For the electric scooter business, the going is going is getting tough. After two years of furious growth, the micromobility industry has entered a phase of survival, with major players shedding staff, pulling out of cities, and sharpening their competitive instincts.
With so many companies still vying for street and market space—and virtually all of them losing money fast—industry insiders expect 2020 to be full of shakeouts. What might those be, and why? Here are four predictions for the year ahead in scooters, bikes, trikes, and all things small, dockless, and electric.
1. Companies will be culled
If Johnny Appleseed had attended Burning Man, perhaps he’d have gone into the scooter business. But he would have quickly learned that scattering thousands of motorized two-wheeled conveyances into city streets is a highly capital-intensive process. Investment into electric bikes, scooter, and mopeds has exceeded $6 billion since 2018, and startups are very quickly burning through it; the business model is built on renting relatively expensive machines that live brief, hard lives on the streets. Bird, an industry leader valued at $2.5 billion, spent nearly $100 million in in the first quarter of 2019, while its revenue dwindled to about $15 million, The Information reported last year. Lime’s losses for 2019 topped $300 million.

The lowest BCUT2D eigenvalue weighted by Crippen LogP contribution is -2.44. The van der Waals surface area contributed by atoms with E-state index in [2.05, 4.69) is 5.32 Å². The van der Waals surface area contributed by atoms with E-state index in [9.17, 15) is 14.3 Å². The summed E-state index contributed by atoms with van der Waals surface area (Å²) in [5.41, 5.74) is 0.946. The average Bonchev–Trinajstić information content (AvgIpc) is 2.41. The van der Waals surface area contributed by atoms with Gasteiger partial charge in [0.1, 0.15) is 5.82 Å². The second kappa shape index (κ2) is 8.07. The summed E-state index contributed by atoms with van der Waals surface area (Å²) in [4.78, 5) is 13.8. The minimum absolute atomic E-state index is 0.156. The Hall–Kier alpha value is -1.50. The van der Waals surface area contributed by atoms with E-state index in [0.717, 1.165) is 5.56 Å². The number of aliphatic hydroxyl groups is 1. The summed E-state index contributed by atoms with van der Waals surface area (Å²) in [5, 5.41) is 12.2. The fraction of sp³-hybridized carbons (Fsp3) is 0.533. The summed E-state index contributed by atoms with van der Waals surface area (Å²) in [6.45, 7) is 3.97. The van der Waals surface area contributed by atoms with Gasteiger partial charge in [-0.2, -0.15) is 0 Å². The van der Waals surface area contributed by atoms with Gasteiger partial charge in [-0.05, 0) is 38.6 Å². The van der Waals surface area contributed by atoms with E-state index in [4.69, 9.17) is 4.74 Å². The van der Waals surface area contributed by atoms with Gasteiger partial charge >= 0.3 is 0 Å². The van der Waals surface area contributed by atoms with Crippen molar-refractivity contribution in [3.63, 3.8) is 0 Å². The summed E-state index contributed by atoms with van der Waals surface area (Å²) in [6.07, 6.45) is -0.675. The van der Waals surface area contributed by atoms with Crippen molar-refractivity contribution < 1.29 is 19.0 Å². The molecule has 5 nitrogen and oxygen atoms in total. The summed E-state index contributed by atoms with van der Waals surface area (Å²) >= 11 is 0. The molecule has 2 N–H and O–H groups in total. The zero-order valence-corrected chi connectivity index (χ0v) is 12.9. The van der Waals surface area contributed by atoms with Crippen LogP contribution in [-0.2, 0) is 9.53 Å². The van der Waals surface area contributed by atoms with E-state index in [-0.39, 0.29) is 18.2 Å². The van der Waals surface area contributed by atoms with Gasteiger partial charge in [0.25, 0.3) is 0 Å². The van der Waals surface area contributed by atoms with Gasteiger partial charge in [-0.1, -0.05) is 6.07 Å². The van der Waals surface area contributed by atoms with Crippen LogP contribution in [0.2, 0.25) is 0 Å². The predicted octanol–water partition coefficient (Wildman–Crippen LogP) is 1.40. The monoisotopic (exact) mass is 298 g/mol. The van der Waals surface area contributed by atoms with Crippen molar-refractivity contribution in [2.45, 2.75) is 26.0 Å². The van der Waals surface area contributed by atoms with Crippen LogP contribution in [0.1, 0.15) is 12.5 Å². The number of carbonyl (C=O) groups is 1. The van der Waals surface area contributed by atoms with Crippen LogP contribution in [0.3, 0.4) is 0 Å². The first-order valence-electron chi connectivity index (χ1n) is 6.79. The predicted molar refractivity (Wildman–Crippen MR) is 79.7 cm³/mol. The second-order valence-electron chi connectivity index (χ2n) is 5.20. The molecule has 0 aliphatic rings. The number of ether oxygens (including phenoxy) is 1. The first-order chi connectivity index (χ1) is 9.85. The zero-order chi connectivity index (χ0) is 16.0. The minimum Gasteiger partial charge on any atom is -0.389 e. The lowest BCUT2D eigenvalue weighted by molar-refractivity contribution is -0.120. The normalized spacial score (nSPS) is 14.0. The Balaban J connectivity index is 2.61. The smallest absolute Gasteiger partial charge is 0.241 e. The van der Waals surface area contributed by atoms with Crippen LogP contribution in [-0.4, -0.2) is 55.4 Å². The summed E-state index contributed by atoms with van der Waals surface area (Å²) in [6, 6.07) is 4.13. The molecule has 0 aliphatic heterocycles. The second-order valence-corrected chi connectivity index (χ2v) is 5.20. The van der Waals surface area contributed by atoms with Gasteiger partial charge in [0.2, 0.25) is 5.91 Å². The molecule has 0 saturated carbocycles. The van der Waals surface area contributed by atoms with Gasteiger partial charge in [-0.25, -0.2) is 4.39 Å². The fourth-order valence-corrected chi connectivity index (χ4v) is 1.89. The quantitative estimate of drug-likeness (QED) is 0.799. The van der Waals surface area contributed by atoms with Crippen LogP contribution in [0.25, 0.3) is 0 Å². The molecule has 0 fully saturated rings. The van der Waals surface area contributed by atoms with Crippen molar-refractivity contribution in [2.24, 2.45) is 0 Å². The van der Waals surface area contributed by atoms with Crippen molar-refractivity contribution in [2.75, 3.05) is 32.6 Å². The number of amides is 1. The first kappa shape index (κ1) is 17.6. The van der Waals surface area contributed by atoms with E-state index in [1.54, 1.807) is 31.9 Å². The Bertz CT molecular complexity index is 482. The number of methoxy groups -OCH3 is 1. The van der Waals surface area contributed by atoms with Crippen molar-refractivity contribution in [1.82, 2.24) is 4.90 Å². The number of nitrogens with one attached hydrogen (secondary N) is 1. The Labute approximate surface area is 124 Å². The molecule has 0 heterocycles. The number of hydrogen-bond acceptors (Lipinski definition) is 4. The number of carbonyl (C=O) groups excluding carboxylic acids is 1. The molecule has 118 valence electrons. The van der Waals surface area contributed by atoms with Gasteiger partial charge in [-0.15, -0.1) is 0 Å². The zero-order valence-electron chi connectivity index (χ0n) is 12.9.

These and other ventures continued to raise new rounds of funding last year, and Uber and Lyft—ride-hailing bigwigs with substantial scooter sidelines—both went public. But investors and shareholders are eager to see margins improve. Look at the spate of industry layoffs in recent months: Over the course of 2019, Bird snipped about 60 staff from its payroll. In November, Lyft withdrew scooter operations from six U.S. cities and laid off 20 employees. Earlier this month, Lime eliminated 100 jobs and pulled its services out of 12 cities globally, while a reorganization at Uber led to service cuts and job losses at Jump, the electric bike/scooter company it acquired in 2018.